October 2013

President's notes

Lifting the curse

By Robert Schafer

The “Resource Curse” is the ironic circumstance by which communities and regions are left in a worse condition during and after mineral development and exploitation than before. This is typically a result of the illegal or improper diversion of the benefits derived from mining due to government mismanagement. Transparency is often the best cure for the “Resource Curse” because it will hold governments and trusted officials accountable to their constituents.

It is encouraging that the transparency movement is picking up momentum. Early this past summer, the Canadian government strengthened the Corruption of Foreign Public Officials Act by increasing penalties for bribery and helping authorities with investigations and prosecutions of bribery offences. Now citizens and permanent residents of, and companies organized in, Canada can be charged for bribery regardless of where it occurred or of the degree to which the action was connected to Canada. And soon there will be new reporting standards for the extractive industries that make payments such as taxes, licence fees and royalties to foreign governments reportable events. New regulations will also put an end to “facilitation fees” that were routinely made to a foreign public official to expedite or secure performance.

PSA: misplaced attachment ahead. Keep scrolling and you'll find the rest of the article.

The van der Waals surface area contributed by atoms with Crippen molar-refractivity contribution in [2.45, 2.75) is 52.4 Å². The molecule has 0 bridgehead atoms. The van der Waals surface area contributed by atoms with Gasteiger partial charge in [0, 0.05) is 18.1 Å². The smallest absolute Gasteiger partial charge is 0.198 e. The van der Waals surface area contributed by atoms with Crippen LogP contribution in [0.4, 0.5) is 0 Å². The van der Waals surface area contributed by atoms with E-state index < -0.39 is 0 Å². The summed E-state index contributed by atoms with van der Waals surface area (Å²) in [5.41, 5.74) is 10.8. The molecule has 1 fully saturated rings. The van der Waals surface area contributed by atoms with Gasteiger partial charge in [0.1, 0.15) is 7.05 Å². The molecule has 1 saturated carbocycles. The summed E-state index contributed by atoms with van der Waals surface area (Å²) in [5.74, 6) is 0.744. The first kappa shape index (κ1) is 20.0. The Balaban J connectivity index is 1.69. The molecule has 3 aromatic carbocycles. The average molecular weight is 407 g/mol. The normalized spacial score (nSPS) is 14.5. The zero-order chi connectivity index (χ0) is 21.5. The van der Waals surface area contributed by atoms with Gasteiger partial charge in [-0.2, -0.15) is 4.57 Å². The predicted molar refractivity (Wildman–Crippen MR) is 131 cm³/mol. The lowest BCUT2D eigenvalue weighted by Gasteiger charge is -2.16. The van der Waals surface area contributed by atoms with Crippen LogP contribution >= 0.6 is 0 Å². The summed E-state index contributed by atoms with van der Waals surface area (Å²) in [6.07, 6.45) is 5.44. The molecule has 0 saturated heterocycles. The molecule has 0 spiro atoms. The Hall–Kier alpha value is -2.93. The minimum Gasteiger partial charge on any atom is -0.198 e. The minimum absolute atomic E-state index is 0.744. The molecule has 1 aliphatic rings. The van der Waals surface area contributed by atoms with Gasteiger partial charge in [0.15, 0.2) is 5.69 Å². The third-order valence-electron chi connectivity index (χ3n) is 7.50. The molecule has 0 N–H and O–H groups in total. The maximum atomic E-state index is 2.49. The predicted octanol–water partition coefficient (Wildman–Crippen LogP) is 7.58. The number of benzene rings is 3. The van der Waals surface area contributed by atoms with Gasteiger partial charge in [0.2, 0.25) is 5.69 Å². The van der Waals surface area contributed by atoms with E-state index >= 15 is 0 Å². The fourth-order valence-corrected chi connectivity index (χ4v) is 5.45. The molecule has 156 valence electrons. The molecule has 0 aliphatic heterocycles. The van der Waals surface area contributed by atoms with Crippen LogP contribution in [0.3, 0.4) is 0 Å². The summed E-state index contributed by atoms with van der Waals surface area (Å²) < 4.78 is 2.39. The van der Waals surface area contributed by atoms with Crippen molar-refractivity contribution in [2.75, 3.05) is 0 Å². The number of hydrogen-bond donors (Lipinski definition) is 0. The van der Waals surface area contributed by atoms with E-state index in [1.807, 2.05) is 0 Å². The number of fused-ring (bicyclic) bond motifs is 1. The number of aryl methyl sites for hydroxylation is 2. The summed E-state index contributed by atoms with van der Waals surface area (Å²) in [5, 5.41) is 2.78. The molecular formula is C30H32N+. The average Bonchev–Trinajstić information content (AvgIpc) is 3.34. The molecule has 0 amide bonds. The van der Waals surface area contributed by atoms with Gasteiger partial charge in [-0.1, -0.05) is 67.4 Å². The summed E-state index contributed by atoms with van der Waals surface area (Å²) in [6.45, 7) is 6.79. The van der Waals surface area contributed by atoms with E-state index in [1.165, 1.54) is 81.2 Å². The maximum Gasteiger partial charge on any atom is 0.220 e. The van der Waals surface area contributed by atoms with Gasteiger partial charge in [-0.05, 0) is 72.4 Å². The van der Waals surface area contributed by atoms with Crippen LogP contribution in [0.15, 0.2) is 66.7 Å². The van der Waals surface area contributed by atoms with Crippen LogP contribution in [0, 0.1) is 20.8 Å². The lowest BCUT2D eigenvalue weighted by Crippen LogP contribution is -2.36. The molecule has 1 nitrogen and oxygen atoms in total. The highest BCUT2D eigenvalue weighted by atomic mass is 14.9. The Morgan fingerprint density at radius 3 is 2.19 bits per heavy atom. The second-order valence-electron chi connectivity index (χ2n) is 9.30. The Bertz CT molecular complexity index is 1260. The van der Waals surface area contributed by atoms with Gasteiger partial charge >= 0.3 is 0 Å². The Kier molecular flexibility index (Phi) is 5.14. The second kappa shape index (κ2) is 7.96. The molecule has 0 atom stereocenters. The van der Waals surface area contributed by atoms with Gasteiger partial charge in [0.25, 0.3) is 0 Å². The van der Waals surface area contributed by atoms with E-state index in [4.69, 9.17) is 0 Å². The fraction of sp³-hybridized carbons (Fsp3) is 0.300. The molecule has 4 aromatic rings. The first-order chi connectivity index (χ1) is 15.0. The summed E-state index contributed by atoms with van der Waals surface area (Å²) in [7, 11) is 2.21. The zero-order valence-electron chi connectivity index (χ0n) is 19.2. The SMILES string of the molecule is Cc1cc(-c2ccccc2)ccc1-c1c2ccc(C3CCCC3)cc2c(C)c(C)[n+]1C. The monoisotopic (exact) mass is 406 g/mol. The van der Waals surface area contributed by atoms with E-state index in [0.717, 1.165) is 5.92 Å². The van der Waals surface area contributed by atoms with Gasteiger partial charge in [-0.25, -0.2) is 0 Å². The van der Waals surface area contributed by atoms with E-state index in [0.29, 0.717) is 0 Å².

This growing transparency trend is likewise showing itself in other jurisdictions. A number of developing countries now have laws defining how the tax and royalty revenues are shared among federal, state and community coffers. For mining companies, publicly reporting the magnitude of these payments quantifies the economic benefits derived from local mineral extraction. For communities, reporting allows them to hold governments accountable for the distribution and use of the revenues collected. And more and more communities are asking governments for their fair share. For example, Peruvian mining communities are taking to the streets to demand their legitimate 50 per cent share of taxes paid by mining companies annually, which are designated for local and regional use. For investors, this push for greater openness is welcome because it further quantifies risk.

As CIM expands its reach in Latin America and West Africa, we have an essential part to play in sharing knowledge and experiences, as well as in improving practices. Lifting the “Resource Curse” will require a common effort that encourages ethical behaviour and supports best practices wherever CIM members are engaged.

Robert Schafer
CIM President

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